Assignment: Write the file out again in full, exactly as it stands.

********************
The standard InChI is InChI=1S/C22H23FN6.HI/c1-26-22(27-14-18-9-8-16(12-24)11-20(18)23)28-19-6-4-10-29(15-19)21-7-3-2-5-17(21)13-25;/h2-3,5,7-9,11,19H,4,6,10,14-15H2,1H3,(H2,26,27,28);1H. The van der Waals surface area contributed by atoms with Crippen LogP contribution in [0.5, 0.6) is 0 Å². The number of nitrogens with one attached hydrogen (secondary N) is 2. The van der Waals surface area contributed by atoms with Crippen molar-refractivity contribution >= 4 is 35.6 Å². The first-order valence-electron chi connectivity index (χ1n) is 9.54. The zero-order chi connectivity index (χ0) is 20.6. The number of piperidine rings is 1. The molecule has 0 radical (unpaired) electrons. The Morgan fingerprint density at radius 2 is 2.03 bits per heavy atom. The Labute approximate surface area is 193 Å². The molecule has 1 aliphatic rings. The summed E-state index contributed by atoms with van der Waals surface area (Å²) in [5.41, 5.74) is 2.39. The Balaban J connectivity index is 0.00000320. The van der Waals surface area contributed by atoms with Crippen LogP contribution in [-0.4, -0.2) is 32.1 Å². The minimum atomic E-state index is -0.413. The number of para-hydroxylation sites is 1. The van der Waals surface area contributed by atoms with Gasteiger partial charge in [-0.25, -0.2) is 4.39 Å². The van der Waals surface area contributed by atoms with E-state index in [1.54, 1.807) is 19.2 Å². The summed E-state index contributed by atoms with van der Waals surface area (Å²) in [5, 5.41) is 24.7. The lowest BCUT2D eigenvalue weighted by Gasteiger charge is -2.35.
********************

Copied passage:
The standard InChI is InChI=1S/C22H23FN6.HI/c1-26-22(27-14-18-9-8-16(12-24)11-20(18)23)28-19-6-4-10-29(15-19)21-7-3-2-5-17(21)13-25;/h2-3,5,7-9,11,19H,4,6,10,14-15H2,1H3,(H2,26,27,28);1H. The van der Waals surface area contributed by atoms with Crippen LogP contribution in [0.5, 0.6) is 0 Å². The number of nitrogens with one attached hydrogen (secondary N) is 2. The van der Waals surface area contributed by atoms with Crippen molar-refractivity contribution >= 4 is 35.6 Å². The first-order valence-electron chi connectivity index (χ1n) is 9.54. The zero-order chi connectivity index (χ0) is 20.6. The number of piperidine rings is 1. The molecule has 0 radical (unpaired) electrons. The Morgan fingerprint density at radius 2 is 2.03 bits per heavy atom. The Labute approximate surface area is 193 Å². The molecule has 1 aliphatic rings. The summed E-state index contributed by atoms with van der Waals surface area (Å²) in [5.41, 5.74) is 2.39. The Balaban J connectivity index is 0.00000320. The van der Waals surface area contributed by atoms with Crippen LogP contribution in [-0.4, -0.2) is 32.1 Å². The minimum atomic E-state index is -0.413. The number of para-hydroxylation sites is 1. The van der Waals surface area contributed by atoms with Gasteiger partial charge in [-0.25, -0.2) is 4.39 Å². The van der Waals surface area contributed by atoms with E-state index in [1.54, 1.807) is 19.2 Å². The summed E-state index contributed by atoms with van der Waals surface area (Å²) in [5, 5.41) is 24.7. The lowest BCUT2D eigenvalue weighted by Gasteiger charge is -2.35.